CHARGE syndrome is a severe developmental disorder affecting multiple organs. It affects 1 in 8500 newborns worldwide. The majority of patients carry a mutation in a gene called CHD7. How this single mutation leads to the broad spectrum of characteristic CHARGE symptoms has been a mystery.
CHD7 encodes a so-called chromatin remodeler, an important class of epigenetic regulators. DNA is wound around bead-like nucleosomes consisting of histone proteins. The string of beads is then twisted into a structure called chromatin. The more nucleosomes that occupy a gene, the less active it is. Chromatin remodelers like CHD7 are essential for the regulation of gene activity because they create nucleosome-free regions in the regulatory sequences of genes. Thus, a mutation in a gene coding for a chromatin remodeler may lead to a wide pattern of misregulated genes.
Dr. Haikun Liu’s lab at the German Cancer Research Center (Deutsches Krebsforschungszentrum, DKFZ) is interested in the regulation of adult neural stem cells. The scientists have a particular focus on the role adult neural stem cells play in human diseases, including mental retardation and brain tumors. CHARGE patients suffer from mental retardation and learning disabilities, strongly suggesting that a central nervous defect underlies the disease.
To understand the molecular role of the CHD7 mutation in the CHARGE phenotype, the researchers created a model using genetically modified mice. These animals permit the scientists to switch off the CHD7 gene uniquely in neural stem cells at specific developmental stages. This permitted the scientists to follow how CHD7-deficient cells proliferate, differentiate and mature over the entire lifespan of the animal.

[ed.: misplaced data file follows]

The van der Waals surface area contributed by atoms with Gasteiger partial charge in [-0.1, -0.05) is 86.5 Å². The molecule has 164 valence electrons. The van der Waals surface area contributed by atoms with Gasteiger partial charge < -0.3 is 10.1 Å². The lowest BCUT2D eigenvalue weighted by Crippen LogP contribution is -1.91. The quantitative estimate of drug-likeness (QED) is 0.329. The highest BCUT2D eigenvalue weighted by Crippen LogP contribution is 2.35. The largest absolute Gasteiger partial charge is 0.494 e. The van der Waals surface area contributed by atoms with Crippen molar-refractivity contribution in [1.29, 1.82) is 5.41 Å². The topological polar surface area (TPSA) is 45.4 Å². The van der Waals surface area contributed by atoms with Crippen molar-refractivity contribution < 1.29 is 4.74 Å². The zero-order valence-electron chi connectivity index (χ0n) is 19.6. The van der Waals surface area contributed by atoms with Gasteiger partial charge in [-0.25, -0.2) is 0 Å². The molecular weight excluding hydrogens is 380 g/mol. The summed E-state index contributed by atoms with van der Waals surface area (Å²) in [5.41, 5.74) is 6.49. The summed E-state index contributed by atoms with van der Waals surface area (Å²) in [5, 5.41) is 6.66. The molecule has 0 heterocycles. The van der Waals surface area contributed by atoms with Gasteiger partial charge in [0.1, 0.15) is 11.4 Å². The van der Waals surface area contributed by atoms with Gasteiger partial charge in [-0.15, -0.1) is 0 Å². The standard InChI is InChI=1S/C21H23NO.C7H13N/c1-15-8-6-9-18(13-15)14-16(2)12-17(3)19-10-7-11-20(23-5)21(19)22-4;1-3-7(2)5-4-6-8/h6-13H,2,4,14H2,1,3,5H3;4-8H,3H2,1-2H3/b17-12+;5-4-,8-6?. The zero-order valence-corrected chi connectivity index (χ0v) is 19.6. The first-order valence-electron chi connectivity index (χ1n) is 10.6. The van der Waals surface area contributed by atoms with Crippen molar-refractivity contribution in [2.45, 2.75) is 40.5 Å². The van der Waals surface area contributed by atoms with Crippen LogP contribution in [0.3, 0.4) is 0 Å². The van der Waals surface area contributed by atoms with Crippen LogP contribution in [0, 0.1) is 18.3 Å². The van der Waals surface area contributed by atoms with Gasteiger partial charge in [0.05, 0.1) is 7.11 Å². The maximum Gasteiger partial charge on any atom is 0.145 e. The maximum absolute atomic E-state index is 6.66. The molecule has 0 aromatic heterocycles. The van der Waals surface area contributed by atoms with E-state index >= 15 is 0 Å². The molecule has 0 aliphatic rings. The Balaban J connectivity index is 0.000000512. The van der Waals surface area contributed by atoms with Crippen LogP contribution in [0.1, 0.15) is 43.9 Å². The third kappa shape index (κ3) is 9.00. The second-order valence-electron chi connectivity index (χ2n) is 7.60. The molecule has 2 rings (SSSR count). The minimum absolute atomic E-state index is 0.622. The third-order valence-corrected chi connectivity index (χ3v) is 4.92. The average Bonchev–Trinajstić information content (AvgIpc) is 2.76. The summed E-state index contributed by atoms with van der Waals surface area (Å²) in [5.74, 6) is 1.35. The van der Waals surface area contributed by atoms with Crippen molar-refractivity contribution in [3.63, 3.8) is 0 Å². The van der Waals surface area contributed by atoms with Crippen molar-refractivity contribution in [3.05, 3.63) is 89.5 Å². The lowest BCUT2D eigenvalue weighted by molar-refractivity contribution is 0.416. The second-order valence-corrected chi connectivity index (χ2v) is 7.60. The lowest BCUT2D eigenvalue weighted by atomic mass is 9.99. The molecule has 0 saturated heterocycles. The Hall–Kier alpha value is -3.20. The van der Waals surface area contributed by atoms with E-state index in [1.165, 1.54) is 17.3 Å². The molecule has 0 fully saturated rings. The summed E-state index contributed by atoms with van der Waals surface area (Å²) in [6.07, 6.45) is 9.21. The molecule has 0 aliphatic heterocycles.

The work led to an exciting finding: by switching off CHD7 in either fetal or adult neural stem cells, the scientists observed that the mutant cells behaved in a common way: They could not efficiently differentiate into mature neurons, which are the basic functional unit in the brains of humans and other animals. Mature neurons normally have a very complex morphology, allowing them to create networks in the brain which are important for processing information. Neurons with the mutant form of CHD7, however, seem to be incapable of forming networks.
Most strikingly, Liu and colleagues found that exercise fully rescued this phenotype in the hippocampus, the core region of the brain responsible for learning and memory. They allowed the CHD7 deficient animals to exercise on a running wheel, which rodents love to do. After the running exercise the CHD7 mutant neurons were fully rescued: They were able to create functioning networks.
That running causes a dramatic increase in neurogenesis in adults has been confirmed in animals and humans. “We were extremely excited to see that the CHD7 deficiency in a cell can be bypassed via an unknown mechanism provoked by exercise involving running. Now, we are eagerly working to find the underlying mechanism,” says Haikun Liu. The neuroscientist believes this discovery will lead to a better understanding of the disease, possibly even pointing to a way to reactivate the CHD7 pathway and thus to attenuate CHARGE symptoms in human patients.
CHD7 is also an important cancer-related gene; many different types of human cancers, including lung cancer, colon cancer and brain tumors exhibit mutations in the molecule. The mechanism identified here provides a clear explanation: A mutation in CHD7 leads to a blockage of differentiation in stem cells, which is a major cause of tumorigenesis.
In addition, CHD7 has been identified as a high-risk gene in human autism, and many CHARGE patients are autistic. It seems that the gene is important in the regulation of many more physiological processes in the body. By analogy to the neural stem cell study, the DKFZ researchers will now use their advanced mouse model to investigate CHD7’s role in other types of cells.